Garstang

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Garstang
Garstang Cross and Market Place 239-25.jpg
The market cross in Market Place
Garstang is located in Lancashire
Garstang
Garstang
 Garstang shown within Lancashire
Population 4,074 (2001 Census)
OS grid reference SD495455
Civil parish Garstang
District Wyre
Shire county Lancashire
Region North West
Country England
Sovereign state United Kingdom
Post town PRESTON
Postcode district PR3
Dialling code 01995
Police Lancashire
Fire Lancashire
Ambulance North West
EU Parliament North West England
UK Parliament Wyre and Preston North
List of places
UK
England
Lancashire

Coordinates: 53°54′11″N 2°46′01″W / 53.903°N 2.767°W / 53.903; -2.767

The town hall from High Street
The market cross and Royal Oak Hotel

Garstang is a small town and civil parish within the Wyre borough of Lancashire, England. It is ten miles north-northwest of the city of Preston and eleven miles south of Lancaster, and had a total resident population of 4,074 in 2001.[1] It is famous for being the world's first ever Fairtrade Town.

History[edit]

A brief but comprehensive history of the parish, including the parish church of St Helen in Churchtown and Greenhalgh Castle can be found in "The Parish of Garstang", A History of the County of Lancaster: Volume 7.[2]

St. John Plessington was born at Dimples Hall, which is just outside the town.

Garstang was once served by Garstang and Catterall railway station which closed in 1969, and Garstang Town railway station which closed to passengers in 1930.

The town is overlooked by the ruined remains of Greenhalgh Castle, built in 1490 by Thomas Stanley, 1st Earl of Derby.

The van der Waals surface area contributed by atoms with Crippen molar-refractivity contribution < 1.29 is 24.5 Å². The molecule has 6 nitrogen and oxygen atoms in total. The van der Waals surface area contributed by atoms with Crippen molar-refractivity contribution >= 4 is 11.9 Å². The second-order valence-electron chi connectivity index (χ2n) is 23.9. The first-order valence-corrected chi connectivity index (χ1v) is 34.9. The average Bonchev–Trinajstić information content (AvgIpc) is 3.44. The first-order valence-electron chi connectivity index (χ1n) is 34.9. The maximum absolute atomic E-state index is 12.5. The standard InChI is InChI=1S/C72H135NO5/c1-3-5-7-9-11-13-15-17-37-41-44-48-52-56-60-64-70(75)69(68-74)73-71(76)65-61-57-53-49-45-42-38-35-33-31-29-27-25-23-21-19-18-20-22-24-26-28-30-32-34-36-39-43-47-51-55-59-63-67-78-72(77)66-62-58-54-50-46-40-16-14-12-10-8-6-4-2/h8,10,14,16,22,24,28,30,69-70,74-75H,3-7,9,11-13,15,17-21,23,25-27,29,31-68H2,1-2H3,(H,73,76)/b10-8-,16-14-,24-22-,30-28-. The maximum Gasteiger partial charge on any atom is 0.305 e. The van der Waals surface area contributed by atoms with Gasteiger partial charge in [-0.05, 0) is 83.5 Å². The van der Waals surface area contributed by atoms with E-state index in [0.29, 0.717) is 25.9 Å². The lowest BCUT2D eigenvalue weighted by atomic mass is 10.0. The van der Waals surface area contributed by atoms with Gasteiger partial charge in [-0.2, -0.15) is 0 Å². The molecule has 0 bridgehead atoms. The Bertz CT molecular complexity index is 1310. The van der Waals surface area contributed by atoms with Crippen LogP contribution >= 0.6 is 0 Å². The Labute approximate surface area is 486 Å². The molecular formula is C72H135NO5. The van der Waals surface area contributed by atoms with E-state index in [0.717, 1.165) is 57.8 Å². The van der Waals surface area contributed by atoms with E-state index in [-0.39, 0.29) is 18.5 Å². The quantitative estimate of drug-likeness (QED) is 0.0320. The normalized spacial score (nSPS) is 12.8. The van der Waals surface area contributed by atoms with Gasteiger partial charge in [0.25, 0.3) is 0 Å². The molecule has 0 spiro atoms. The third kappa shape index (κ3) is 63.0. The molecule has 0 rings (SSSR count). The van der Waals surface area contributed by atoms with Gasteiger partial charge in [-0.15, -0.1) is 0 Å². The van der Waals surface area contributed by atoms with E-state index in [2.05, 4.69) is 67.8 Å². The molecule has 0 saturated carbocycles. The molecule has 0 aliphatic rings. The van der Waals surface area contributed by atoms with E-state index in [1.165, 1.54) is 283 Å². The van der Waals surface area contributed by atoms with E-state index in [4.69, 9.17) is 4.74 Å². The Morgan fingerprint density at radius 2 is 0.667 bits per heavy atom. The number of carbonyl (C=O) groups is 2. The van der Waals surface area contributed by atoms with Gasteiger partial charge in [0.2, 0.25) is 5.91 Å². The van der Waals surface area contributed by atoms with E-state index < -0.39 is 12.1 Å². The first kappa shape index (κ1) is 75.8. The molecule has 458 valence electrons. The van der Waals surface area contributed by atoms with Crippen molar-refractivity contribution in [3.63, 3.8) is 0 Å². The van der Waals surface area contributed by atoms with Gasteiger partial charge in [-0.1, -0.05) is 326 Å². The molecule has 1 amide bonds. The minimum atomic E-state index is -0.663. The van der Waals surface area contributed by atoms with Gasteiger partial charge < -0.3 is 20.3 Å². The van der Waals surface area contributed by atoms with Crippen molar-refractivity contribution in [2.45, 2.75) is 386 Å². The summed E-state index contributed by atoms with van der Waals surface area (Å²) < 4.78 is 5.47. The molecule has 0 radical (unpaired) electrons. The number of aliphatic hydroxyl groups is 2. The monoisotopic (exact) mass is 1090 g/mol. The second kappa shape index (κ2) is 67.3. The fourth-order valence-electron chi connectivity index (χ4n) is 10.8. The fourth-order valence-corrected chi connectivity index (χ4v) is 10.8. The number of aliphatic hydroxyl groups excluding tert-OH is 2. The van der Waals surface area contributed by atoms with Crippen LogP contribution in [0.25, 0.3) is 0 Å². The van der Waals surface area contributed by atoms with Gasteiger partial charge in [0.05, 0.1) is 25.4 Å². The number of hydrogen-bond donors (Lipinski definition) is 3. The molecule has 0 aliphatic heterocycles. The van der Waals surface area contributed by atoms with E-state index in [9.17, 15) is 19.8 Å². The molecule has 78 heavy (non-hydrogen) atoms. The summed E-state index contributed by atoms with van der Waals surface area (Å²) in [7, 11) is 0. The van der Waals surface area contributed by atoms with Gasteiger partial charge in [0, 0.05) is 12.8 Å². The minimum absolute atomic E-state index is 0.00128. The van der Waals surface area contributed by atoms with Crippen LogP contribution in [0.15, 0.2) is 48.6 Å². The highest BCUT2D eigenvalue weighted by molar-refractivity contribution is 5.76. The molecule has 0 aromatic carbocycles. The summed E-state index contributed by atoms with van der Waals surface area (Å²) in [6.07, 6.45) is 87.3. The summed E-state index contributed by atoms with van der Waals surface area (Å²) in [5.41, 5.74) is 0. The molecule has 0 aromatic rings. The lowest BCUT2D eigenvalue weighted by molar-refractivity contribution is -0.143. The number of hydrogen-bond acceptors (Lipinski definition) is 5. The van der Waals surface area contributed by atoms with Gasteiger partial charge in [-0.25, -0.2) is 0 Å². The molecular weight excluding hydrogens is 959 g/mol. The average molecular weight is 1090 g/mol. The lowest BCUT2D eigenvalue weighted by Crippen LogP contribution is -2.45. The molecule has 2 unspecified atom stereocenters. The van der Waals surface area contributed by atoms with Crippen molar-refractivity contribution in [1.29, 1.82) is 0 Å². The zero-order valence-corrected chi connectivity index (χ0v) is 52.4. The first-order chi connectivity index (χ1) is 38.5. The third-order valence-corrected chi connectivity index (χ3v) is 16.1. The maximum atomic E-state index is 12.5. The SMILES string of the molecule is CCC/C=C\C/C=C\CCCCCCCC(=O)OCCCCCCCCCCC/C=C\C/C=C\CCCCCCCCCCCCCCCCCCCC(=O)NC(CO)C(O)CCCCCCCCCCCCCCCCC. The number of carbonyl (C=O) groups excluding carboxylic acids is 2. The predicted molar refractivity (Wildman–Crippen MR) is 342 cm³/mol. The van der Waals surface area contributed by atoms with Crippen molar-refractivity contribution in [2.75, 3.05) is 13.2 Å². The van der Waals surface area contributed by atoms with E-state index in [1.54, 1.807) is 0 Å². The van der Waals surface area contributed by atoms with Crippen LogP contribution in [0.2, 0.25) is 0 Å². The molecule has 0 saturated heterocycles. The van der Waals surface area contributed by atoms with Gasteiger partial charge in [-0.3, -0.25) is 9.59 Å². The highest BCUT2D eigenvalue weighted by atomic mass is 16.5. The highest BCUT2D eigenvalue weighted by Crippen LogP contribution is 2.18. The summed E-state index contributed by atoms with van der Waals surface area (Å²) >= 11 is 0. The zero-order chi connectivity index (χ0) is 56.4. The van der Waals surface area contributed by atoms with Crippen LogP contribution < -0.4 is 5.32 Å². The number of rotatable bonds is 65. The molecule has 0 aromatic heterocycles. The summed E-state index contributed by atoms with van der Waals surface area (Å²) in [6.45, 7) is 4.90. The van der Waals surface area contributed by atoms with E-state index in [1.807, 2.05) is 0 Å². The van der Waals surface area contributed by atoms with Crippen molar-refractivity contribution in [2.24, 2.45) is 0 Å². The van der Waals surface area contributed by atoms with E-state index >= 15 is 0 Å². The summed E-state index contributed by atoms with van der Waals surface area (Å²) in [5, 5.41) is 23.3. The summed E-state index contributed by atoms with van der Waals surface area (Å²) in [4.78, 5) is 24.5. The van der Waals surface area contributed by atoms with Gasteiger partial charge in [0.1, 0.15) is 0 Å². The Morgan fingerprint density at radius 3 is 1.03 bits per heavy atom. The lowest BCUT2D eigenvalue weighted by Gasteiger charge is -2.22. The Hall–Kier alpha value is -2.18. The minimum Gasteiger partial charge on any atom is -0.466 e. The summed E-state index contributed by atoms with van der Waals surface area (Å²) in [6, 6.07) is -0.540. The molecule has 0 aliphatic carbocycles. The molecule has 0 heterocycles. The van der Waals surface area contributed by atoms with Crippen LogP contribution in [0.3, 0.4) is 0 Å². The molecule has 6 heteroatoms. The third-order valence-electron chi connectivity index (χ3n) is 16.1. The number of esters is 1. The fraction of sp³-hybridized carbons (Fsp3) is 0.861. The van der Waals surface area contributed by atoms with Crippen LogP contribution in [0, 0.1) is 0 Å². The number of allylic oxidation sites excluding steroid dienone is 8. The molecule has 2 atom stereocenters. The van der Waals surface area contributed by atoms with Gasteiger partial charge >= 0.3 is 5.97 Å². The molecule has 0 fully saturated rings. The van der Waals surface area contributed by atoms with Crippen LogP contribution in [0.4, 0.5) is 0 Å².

Etymology[edit]

Garstang is mentioned in the Domesday Book as Cherestanc.[3] Later recordings of the name include Geresteng, Grestein, 1204; Gayrestan, 1236; Gayerstang, 1246; Gayrstang, 1274; Gayrestang, 1292.[4]

In the 21st century[edit]

The town celebrates an arts festival and an agricultural show every year in August.

In April 2000 Garstang declared itself "the world's first Fairtrade Town", influencing many other towns, cities and counties around the United Kingdom to work towards the same goal.[5] The Fairtrade Town status was renewed by the Fairtrade Foundation on 13 August 2003.

In 2011 a 518 ft wind turbine, the UK's largest, was built in the town to provide power for a local factory producing the award winning Garstang Blue cheese.[6][7]

The local newspaper, the Garstang Courier, is available on tape free of charge to blind and partially sighted people from Galloway's Society for the Blind.

Following success in winning the Small Country Town category in the 2002 Britain in Bloom Awards, Garstang won the Small Town category in the 2005 [8] and 2010 Awards.

Local primary schools are Garstang Community Primary School, with approximately two hundred and forty-five pupils, St Thomas' CE School and SS Mary and Michael Catholic School. The local secondary school is Garstang Community Academy which does not offer sixth form courses; pupils travel to Lancaster, Preston or Blackpool and further for A level courses.